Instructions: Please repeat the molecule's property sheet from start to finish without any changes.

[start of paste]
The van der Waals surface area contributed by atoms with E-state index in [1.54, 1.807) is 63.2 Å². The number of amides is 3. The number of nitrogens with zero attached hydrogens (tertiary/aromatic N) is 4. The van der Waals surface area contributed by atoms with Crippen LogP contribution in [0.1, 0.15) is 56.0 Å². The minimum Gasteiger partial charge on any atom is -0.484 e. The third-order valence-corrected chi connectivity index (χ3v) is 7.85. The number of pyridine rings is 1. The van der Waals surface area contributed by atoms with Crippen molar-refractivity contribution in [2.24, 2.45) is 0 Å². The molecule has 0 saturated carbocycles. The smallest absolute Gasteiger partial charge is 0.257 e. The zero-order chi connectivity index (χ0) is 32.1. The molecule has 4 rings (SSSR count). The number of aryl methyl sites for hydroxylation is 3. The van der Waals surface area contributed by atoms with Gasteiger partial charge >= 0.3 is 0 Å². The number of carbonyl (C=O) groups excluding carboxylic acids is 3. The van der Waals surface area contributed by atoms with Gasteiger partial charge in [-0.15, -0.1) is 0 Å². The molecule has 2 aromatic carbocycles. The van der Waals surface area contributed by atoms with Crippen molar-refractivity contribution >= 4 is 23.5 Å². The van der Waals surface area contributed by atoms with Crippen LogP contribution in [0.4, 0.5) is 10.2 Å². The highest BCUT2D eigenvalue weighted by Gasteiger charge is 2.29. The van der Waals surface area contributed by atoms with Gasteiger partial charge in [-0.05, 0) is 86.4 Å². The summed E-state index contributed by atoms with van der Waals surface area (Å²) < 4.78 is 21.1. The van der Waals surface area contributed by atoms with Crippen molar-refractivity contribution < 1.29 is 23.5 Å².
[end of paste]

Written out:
The van der Waals surface area contributed by atoms with E-state index in [1.54, 1.807) is 63.2 Å². The number of amides is 3. The number of nitrogens with zero attached hydrogens (tertiary/aromatic N) is 4. The van der Waals surface area contributed by atoms with Crippen LogP contribution in [0.1, 0.15) is 56.0 Å². The minimum Gasteiger partial charge on any atom is -0.484 e. The third-order valence-corrected chi connectivity index (χ3v) is 7.85. The number of pyridine rings is 1. The van der Waals surface area contributed by atoms with Crippen molar-refractivity contribution in [2.24, 2.45) is 0 Å². The molecule has 0 saturated carbocycles. The smallest absolute Gasteiger partial charge is 0.257 e. The zero-order chi connectivity index (χ0) is 32.1. The molecule has 4 rings (SSSR count). The number of aryl methyl sites for hydroxylation is 3. The van der Waals surface area contributed by atoms with Gasteiger partial charge >= 0.3 is 0 Å². The number of carbonyl (C=O) groups excluding carboxylic acids is 3. The van der Waals surface area contributed by atoms with Gasteiger partial charge in [-0.15, -0.1) is 0 Å². The molecule has 2 aromatic carbocycles. The van der Waals surface area contributed by atoms with Crippen molar-refractivity contribution >= 4 is 23.5 Å². The van der Waals surface area contributed by atoms with Crippen LogP contribution in [0.4, 0.5) is 10.2 Å². The highest BCUT2D eigenvalue weighted by Gasteiger charge is 2.29. The van der Waals surface area contributed by atoms with Gasteiger partial charge in [-0.05, 0) is 86.4 Å². The summed E-state index contributed by atoms with van der Waals surface area (Å²) < 4.78 is 21.1. The van der Waals surface area contributed by atoms with Crippen molar-refractivity contribution < 1.29 is 23.5 Å².